Clinical performance and quality of life impact of an absorbent bacteria-binding foam dressing
The aim of this prospective multicentre observational study was to assess the clinical performance and safety of Cutimed® Siltec® Sorbact® absorbent bacteria-binding foam dressing in wound healing and its impact on patients' quality of life (QoL). The study was conducted under routine clinical conditions in 5 study sites in Germany and Poland. Each patient with a venous leg ulcer (VLU) or a diabetic foot ulcer (DFU) was observed for 28 days (initial visit and close-out visit, as well as 3 control visits). An assessment of QoL of the patient was undertaken before and after the study. Sixty-two patients were included in the statistical analysis. Clinicians rated the following assessment parameters in relation to Cutimed Siltec Sorbact dressings as ‘very good’ to ‘good’: wearing comfort (rated by the patient), application and removal, exudate absorption with or without compression and fluid retention capacity with or without compression and infection management. The use of Cutimed Siltec Sorbact dressing was beneficial in absorbing wound exudate (chi-square=28.45,
Wound healing is a complex process. Chronic or hard-to-heal wounds are typically defined as wounds that do not heal in an orderly set of stages or within a predicted timeframe (within 3 months) (Vuolo, 2009). There are often underlying medical conditions, such as obesity, diabetes, infection, peripheral vascular disease, malnutrition, vitamin deficiency, advancing age and immobility. Hard-to-heal wounds include arterial leg ulcers (ALUs), venous leg ulcers (VLUs), diabetic foot ulcers (DFUs) and pressure ulcers.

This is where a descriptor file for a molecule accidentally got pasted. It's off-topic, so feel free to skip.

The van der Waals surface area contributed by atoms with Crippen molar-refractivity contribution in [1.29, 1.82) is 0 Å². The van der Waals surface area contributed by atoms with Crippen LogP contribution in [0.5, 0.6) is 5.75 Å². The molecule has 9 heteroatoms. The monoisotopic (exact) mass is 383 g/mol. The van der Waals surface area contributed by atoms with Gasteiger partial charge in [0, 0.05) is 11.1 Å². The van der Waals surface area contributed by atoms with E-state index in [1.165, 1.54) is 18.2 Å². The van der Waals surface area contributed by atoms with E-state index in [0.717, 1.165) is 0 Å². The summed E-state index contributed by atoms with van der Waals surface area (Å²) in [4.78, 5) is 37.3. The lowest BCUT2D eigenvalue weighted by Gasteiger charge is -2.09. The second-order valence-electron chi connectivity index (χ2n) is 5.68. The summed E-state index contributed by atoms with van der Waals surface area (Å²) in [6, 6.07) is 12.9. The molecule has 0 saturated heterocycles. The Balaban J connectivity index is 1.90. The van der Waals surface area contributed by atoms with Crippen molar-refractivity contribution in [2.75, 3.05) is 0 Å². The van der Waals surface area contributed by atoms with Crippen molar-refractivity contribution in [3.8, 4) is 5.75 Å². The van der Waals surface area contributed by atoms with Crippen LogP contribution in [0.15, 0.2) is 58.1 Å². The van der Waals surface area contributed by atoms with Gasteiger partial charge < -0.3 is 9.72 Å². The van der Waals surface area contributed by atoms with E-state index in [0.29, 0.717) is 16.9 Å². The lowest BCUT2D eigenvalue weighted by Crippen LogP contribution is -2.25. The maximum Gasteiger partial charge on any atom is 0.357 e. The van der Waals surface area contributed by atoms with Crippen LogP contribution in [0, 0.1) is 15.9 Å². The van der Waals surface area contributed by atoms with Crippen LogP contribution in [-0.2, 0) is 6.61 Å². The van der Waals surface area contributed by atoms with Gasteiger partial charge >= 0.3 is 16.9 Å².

VLUs are the most common type of leg ulcer (Vuolo, 2009), accounting for 70% to 90% of all leg ulcers (Briggs and Closs, 2003). Signs of VLUs include pitting oedema and haemosiderin staining (hyperpigmentation).
Patients with uncontrolled diabetes may have high plasma glucose levels leading to blood vessel and nerve damage (Bhat et al, 2017). The nerve damage and poor circulation observed in diabetic patients may lead to the development of a foot ulcer. It has been suggested that 1 in 7 diabetic patients will develop a foot ulcer in their lifetime (Reiber, 2001) and good diabetic control is essential to prevent ulcers. If an ulcer is present, it is necessary to prevent it from becoming infected because infection can lead to amputation and long-term disability (Edmonds and Foster, 2006). There are many causes attributed to DFUs such as peripheral arterial disease, diabetic neuropathy and other mechanical forces (pressure, friction and shear).
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